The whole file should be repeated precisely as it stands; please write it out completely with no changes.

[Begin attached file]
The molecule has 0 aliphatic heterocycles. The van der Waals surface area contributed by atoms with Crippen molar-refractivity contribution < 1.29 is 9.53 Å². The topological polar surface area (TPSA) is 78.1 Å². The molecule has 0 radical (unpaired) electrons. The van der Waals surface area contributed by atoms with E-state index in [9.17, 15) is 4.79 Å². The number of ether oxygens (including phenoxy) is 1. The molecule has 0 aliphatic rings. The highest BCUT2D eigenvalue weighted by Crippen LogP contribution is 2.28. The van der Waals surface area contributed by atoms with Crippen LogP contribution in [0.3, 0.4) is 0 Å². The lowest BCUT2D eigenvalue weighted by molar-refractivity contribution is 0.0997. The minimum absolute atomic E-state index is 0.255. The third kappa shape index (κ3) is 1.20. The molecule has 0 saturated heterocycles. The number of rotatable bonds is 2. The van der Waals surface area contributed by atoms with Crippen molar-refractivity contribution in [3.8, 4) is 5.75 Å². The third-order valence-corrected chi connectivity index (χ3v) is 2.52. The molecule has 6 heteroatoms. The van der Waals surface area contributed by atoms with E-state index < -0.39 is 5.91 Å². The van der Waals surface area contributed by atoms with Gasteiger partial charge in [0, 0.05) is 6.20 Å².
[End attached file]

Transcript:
The molecule has 0 aliphatic heterocycles. The van der Waals surface area contributed by atoms with Crippen molar-refractivity contribution < 1.29 is 9.53 Å². The topological polar surface area (TPSA) is 78.1 Å². The molecule has 0 radical (unpaired) electrons. The van der Waals surface area contributed by atoms with E-state index in [9.17, 15) is 4.79 Å². The number of ether oxygens (including phenoxy) is 1. The molecule has 0 aliphatic rings. The highest BCUT2D eigenvalue weighted by Crippen LogP contribution is 2.28. The van der Waals surface area contributed by atoms with Crippen LogP contribution in [0.3, 0.4) is 0 Å². The lowest BCUT2D eigenvalue weighted by molar-refractivity contribution is 0.0997. The minimum absolute atomic E-state index is 0.255. The third kappa shape index (κ3) is 1.20. The molecule has 0 saturated heterocycles. The number of rotatable bonds is 2. The van der Waals surface area contributed by atoms with Crippen molar-refractivity contribution in [3.8, 4) is 5.75 Å². The third-order valence-corrected chi connectivity index (χ3v) is 2.52. The molecule has 6 heteroatoms. The van der Waals surface area contributed by atoms with E-state index < -0.39 is 5.91 Å². The van der Waals surface area contributed by atoms with Gasteiger partial charge in [0, 0.05) is 6.20 Å².